FIG. 8 discloses the transmitter units 301 and the magnetic field generating mechanism 302 alternatively spaced along the circumference of the tool string components diameter.

FIG. 9 discloses tilted transmitter units 301 and magnetic field generating mechanism 302 alternatively spaced.

FIG. 10 discloses magnetic field generating mechanisms 302 with a longer length than the transmitter unit. In other embodiments, the transmitter unit's length may be longer than the magnetic field generating mechanisms 302.

FIG. 11 discloses a plurality of magnetic field generating mechanisms 302 around a transmitter unit 301. The plurality of mechanisms may be wired together, or independently excitable.

FIG. 12 discloses a single magnetic field generating mechanism 302 that circles the transmitter unit 302.

FIG. 13 discloses arced magnetic field generating mechanisms 302 surrounding the transmitter unit 301. The arced mechanisms may be independent of each other or electrically connected to one another.

FIG. 14 discloses a transmitter unit 301 that is substantially aligned with the tool string's axis. The magnetic field generating mechanisms 302 circumferentially adjacent the units are titled at an angle with respect to the axis.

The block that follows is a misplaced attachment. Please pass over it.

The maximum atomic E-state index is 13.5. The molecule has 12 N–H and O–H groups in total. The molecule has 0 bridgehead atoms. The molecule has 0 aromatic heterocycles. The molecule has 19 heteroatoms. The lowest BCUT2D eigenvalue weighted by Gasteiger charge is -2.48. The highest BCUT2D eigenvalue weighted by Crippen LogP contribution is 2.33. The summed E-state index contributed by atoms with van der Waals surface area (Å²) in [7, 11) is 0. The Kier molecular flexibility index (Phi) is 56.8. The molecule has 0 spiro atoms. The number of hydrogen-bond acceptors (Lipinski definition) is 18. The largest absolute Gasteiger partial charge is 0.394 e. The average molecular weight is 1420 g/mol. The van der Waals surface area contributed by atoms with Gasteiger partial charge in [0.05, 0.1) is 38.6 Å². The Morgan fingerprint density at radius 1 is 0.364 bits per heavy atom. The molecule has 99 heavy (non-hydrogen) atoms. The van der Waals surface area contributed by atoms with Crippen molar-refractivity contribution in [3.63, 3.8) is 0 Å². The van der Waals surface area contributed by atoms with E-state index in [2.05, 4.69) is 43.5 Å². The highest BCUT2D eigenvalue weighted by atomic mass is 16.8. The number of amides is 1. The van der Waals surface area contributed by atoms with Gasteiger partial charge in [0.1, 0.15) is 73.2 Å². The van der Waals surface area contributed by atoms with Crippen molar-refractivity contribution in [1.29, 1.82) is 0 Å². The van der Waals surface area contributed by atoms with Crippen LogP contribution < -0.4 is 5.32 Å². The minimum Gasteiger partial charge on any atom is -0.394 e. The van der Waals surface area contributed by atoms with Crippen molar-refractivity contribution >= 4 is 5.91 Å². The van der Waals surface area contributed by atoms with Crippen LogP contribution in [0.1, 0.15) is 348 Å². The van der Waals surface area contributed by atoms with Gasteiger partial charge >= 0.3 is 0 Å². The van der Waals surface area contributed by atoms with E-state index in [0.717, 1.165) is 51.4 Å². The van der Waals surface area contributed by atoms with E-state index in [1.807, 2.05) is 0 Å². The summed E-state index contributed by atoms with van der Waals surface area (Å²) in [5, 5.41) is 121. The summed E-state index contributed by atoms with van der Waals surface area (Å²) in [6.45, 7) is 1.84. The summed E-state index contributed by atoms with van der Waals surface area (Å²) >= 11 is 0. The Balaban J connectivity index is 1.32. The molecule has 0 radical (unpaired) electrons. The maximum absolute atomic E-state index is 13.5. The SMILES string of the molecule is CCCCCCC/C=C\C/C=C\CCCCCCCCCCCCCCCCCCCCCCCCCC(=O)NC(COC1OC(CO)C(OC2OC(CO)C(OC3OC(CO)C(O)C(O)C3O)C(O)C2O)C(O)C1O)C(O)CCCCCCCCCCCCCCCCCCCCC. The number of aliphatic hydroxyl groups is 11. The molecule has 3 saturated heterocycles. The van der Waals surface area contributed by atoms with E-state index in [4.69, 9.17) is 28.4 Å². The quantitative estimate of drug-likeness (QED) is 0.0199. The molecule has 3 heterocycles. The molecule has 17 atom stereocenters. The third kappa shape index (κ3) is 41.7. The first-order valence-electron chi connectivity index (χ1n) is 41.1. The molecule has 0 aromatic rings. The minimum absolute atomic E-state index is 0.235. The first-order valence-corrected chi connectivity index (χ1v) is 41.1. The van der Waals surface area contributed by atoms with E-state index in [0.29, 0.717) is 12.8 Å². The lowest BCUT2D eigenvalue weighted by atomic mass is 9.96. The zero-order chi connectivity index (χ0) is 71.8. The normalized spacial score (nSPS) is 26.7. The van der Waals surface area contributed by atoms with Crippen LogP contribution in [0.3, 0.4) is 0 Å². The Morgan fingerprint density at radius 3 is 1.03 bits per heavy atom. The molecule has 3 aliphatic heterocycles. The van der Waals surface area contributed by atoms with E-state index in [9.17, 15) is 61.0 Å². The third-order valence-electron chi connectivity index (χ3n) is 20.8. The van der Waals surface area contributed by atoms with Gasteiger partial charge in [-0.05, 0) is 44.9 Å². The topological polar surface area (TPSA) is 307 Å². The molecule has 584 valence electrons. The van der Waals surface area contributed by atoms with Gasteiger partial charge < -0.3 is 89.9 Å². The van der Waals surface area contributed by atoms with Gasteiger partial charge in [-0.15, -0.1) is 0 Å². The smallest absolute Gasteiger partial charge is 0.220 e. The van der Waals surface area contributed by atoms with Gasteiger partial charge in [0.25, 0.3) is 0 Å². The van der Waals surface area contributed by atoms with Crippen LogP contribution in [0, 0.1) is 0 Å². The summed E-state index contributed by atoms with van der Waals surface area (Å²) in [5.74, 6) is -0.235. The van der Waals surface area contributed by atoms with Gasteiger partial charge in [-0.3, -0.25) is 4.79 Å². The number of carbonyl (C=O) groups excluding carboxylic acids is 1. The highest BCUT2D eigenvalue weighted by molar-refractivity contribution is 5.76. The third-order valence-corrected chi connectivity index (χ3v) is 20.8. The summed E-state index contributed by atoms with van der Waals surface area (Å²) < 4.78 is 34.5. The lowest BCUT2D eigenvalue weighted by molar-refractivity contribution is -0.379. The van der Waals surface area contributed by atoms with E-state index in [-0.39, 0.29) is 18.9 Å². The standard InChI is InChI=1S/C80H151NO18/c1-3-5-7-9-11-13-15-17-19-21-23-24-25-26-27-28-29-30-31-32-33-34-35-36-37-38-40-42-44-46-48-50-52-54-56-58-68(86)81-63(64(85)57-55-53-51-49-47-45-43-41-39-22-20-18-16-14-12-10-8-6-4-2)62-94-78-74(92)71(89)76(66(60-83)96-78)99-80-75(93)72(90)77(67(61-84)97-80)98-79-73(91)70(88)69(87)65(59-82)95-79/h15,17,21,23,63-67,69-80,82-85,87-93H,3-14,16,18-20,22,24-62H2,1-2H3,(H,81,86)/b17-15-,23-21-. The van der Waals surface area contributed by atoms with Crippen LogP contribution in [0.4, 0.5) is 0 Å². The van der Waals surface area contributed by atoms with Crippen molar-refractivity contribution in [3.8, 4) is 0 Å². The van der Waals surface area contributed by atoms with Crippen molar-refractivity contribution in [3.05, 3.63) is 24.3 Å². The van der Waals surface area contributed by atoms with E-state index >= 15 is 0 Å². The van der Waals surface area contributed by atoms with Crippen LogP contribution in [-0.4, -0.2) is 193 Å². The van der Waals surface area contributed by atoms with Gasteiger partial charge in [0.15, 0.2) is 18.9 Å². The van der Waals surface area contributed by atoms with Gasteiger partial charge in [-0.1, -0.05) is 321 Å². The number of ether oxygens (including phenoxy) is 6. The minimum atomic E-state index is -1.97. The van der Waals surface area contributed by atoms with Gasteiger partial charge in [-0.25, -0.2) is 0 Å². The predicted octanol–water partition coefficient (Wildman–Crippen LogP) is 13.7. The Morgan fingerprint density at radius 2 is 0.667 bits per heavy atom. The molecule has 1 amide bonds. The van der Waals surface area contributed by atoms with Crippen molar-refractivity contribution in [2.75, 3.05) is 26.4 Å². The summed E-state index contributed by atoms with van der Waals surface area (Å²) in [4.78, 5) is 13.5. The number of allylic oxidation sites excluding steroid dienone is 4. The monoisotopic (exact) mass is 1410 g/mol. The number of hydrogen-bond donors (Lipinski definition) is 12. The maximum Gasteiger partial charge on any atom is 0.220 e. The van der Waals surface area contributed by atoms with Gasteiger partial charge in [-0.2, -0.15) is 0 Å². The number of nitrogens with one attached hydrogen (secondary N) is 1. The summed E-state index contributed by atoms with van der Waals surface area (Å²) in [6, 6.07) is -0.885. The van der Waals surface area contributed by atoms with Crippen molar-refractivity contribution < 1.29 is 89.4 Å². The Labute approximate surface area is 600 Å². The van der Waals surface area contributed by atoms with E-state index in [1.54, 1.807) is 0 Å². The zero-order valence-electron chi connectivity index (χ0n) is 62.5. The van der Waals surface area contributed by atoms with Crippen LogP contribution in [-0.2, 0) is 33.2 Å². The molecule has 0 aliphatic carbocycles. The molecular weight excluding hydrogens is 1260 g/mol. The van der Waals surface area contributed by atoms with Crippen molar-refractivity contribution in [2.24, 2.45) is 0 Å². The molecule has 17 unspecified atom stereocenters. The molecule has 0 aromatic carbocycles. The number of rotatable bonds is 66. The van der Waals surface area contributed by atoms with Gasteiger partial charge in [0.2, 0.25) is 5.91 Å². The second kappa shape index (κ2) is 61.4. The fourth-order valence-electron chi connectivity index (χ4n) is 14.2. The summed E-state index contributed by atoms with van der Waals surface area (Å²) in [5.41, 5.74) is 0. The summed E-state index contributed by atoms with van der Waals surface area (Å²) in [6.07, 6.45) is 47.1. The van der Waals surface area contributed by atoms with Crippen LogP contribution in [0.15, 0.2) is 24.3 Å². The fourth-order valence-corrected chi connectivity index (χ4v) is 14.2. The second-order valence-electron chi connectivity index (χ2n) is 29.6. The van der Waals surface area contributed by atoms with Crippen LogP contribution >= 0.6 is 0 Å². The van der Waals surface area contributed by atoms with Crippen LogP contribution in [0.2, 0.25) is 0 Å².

FIG. 15 discloses a magnetic field generating mechanism 302 on only one side of the transmitter unit 301.

FIG. 16 discloses two transmitter units 301 tilted at different angles and the magnetic field generating mechanisms 302 substantially aligned with their respective units. The different angles may be opposing angles as shown, or the angles may be slighter variations of each other.

FIG. 17 discloses arced magnetic field generating mechanism 302 that are bowed inward towards the transmitter units 301.

FIG. 18 discloses a plurality of magnetic field generating mechanisms 302 around the transmitter unit 301. The mechanism may be concentric as shown, or they may offset from one another. In some embodiments, the mechanisms may be offset from the transmitter units 301.

Whereas the present invention has been described in particular relation to the drawings attached hereto, it should be understood that other and further modifications apart from those shown or suggested herein, may be made within the scope and spirit of the present invention.